Zadie Smith, in her Wednesday lecture titled “Why Write?,” acknowledged from the outset that taking on the identity of a writer can be demoralizing to the extreme. Writers, once they declare themselves to be so, must deal with feelings of “pointlessness, redundancy, and absurdity.” She said the declaring one’s writer-hood can feel as outdated as, “I like gas lamps” or “I’m a town crier.” However, as the award-winning author went on to prove, the possession of an identity, however problematic or obsolete, is invaluable in itself.
Smith, a current professor of Creative Writing at New York University, is best known for her expansive, colorful first novel, White Teeth. She has since published multiple short stories, a collection of non-fiction Changing My Mind, and three other novels: The Autograph Man, On Beauty, and this year, NW. A common theme in her work is a sense of impersonality in her characters. Everyone, especially her teenage characters, is mired in their private searches for self. In On Beauty, Zora, a precocious college student, exemplifies this struggle:
“She found it difficult, this thing of being alone, awaiting the arrival of a group […] In fact, when she was not in company, it didn’t seem to her that she had a face at all […] Was anyone ever genuinely attached to anything? She had no idea. It was either only Zora who experienced this odd impersonality or it was everybody, and they were all play-acting, as she was. She presumed that this was the revelation college would bring her, at some point. In the meantime, waiting like this, waiting to be come upon by real people, she felt herself to be light, existentially light […] she had brought along, in her knapsack, three novels and a short tract by De Beauvoir on ambiguity–so much ballast to stop her floating away, up and over the flood, into the night sky.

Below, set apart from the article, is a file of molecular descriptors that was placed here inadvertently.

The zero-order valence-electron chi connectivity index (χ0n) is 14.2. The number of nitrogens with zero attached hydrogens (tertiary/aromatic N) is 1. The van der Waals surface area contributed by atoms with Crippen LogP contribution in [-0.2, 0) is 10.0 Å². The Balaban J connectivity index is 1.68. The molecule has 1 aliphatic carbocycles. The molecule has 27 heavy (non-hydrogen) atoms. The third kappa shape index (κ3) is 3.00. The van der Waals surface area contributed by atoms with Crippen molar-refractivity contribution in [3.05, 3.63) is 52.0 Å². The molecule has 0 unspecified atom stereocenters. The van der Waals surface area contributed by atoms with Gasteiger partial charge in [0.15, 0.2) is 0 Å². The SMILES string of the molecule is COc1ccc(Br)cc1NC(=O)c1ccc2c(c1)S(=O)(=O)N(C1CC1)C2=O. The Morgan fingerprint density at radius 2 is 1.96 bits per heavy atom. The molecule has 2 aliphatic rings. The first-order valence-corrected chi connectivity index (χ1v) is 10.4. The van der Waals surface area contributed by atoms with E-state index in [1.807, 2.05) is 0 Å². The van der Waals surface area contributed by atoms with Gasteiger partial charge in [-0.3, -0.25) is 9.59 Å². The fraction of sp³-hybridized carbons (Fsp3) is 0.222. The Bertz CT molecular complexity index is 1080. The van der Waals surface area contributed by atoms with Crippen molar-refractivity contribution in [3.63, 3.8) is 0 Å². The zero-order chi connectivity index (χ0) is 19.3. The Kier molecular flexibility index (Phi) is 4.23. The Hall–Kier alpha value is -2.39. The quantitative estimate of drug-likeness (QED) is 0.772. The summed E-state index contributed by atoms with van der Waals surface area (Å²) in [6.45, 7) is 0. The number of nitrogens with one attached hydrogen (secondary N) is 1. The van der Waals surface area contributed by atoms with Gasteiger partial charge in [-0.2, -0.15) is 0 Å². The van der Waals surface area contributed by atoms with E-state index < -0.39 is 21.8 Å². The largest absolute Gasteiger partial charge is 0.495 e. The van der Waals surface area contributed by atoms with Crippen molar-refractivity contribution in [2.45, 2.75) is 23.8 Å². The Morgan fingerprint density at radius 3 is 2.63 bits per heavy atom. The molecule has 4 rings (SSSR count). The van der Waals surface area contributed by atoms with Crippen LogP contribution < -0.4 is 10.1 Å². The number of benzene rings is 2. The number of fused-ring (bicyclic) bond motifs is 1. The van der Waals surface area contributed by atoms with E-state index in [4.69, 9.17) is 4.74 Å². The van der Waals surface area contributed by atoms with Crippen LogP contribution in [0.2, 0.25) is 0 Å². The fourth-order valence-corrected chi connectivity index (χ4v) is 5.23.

In White Teeth, Irie, another teenager, tries to discover who she is by learning about her family history. “She laid claim to the past – her version of the past – aggressively, as if retrieving misdirected mail. So this was where she came from. This all belonged to her, her birthright, like a pair of pearl earrings or a post office bond,” writes Smith.
Clearly, Smith has a fascination with the self, and by focusing on the soul-searching years of growing up, she is able to explore how we craft personas. One answer suggested both in her fiction and in Wednesday’s lecture is storytelling and narrative. Just as Zora is held together by the books in her bag, and Irie by the story of her past, Smith posits that writing and reading are ways to explore different identities, to help counter the “radical ambiguity […] at the center of human existence.”